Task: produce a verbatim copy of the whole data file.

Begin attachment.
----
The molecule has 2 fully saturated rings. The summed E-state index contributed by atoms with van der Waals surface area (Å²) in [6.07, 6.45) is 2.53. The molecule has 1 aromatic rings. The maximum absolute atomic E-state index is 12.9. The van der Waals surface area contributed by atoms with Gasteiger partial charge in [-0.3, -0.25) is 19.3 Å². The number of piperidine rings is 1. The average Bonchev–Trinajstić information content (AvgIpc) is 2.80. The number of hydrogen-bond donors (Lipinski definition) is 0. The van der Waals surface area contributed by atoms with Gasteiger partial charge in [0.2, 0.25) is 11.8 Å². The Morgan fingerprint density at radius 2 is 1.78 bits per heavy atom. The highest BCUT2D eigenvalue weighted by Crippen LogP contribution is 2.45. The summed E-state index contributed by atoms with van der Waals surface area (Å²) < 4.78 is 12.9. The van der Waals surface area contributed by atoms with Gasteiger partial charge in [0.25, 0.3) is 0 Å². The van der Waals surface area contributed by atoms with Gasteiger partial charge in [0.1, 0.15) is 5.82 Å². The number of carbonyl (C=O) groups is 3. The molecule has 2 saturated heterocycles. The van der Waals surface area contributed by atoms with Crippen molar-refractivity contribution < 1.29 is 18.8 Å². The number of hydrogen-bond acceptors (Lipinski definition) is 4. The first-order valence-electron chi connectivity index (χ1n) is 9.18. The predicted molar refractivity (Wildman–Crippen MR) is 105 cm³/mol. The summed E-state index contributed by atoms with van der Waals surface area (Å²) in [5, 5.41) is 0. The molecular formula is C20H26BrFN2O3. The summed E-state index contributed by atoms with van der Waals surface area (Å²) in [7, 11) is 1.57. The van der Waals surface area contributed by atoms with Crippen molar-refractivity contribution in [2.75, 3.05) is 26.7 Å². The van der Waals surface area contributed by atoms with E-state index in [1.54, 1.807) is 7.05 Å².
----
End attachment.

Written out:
The molecule has 2 fully saturated rings. The summed E-state index contributed by atoms with van der Waals surface area (Å²) in [6.07, 6.45) is 2.53. The molecule has 1 aromatic rings. The maximum absolute atomic E-state index is 12.9. The van der Waals surface area contributed by atoms with Gasteiger partial charge in [-0.3, -0.25) is 19.3 Å². The number of piperidine rings is 1. The average Bonchev–Trinajstić information content (AvgIpc) is 2.80. The number of hydrogen-bond donors (Lipinski definition) is 0. The van der Waals surface area contributed by atoms with Gasteiger partial charge in [0.2, 0.25) is 11.8 Å². The Morgan fingerprint density at radius 2 is 1.78 bits per heavy atom. The highest BCUT2D eigenvalue weighted by Crippen LogP contribution is 2.45. The summed E-state index contributed by atoms with van der Waals surface area (Å²) < 4.78 is 12.9. The van der Waals surface area contributed by atoms with Gasteiger partial charge in [0.25, 0.3) is 0 Å². The van der Waals surface area contributed by atoms with Gasteiger partial charge in [0.1, 0.15) is 5.82 Å². The number of carbonyl (C=O) groups is 3. The molecule has 2 saturated heterocycles. The van der Waals surface area contributed by atoms with Crippen molar-refractivity contribution < 1.29 is 18.8 Å². The number of hydrogen-bond acceptors (Lipinski definition) is 4. The first-order valence-electron chi connectivity index (χ1n) is 9.18. The predicted molar refractivity (Wildman–Crippen MR) is 105 cm³/mol. The summed E-state index contributed by atoms with van der Waals surface area (Å²) in [5, 5.41) is 0. The molecular formula is C20H26BrFN2O3. The summed E-state index contributed by atoms with van der Waals surface area (Å²) in [7, 11) is 1.57. The van der Waals surface area contributed by atoms with Crippen molar-refractivity contribution in [2.75, 3.05) is 26.7 Å². The van der Waals surface area contributed by atoms with E-state index in [1.54, 1.807) is 7.05 Å².